As the school year peaks around the corner (staff go back tomorrow), I want to round up a few of my favorite reads in the past few weeks. Of course this excludes graphic novels since I sit on a selection committee and must keep my lips zipped on those. So, without further delay…
- Snow & Rose by Emily Winfield Martin
- I’m obsessed with fairy tales that are atmospheric and Martin is seamless in her storytelling about two sisters, Snow and Rose whose father has gone missing in the woods which forces their mother and them to move into a tiny cabin in the woods. As they wander the forest and meet the people of the woods who are hellbent on finding out what beast is making their loved ones disappear, they soon discover that the mystery wasn’t so far away the entire time. It’s a mesmerizing tale.
- Patina by Jason Reynolds
- The second in his middle grade Track series, I couldn’t help but write the word yes over and over in my Goodreads review. It is every reason Reynolds is seated at the helm of YA and middle grade powerhouse writers. I look forward to my retirement many decades from now and still reading and sharing his books. He has become timely and timeless.
- Little & Lion by Brandy Colbert
- I had my husband bring home flowers specifically to photograph alongside the cover for a bookstagram shot. While only a small amount of the book takes place in the flower shop, I couldn’t help myself. But I did also pose it with a compendium of Shakespeare in acknowledgement of our bookish co- main character, Lionel aka Lion. This book is full of heart, featuring a wide array of primary and secondary characters including some fabulous adults. I want more fabulous adults featured in YA books! But topics including sexuality, attraction, mental health, religion, and self-discovery are prevalent in an honest and heartwarming combination.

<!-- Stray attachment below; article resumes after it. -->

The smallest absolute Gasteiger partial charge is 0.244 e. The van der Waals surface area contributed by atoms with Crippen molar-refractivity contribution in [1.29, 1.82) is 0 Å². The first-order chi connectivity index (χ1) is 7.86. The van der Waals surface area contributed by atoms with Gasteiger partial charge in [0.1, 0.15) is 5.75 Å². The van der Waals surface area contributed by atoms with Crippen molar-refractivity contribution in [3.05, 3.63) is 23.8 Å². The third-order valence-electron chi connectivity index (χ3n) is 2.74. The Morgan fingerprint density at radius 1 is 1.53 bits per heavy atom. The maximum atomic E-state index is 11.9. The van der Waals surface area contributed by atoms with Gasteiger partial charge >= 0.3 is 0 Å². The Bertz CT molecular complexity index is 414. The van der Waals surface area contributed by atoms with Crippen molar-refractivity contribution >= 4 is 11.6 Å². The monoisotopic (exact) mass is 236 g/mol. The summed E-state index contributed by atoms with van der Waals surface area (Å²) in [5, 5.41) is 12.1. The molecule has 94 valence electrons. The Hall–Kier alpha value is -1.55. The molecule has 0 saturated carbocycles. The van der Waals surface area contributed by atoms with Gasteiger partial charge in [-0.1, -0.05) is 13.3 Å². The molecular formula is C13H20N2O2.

- If There’s No Tomorrow by Jennifer Armentrout
- This was my first Armentrout and it was a recommendation from a local bookstore especially when she found out I was a high school librarian. Ever make a decision you wholeheartedly regret? Lena was upset and got into a car (sober) with friends who were drunk. The car crashed and she was the lone survivor. As much as the book focuses on the darkness of these deaths and the months of recuperation, there’s also a more positive message about how waiting until tomorrow whether it be about finding a way to move on, saying yes to a love interest, or staying positive even if you’re going through hell. Certainly food for thought and a unique blend of a lighter romance coupled with a serious disaster.
If these weren’t on your radar or you were putting them off, put them at the top of the pile. And once you’ve read and adored them, give them a hug from me.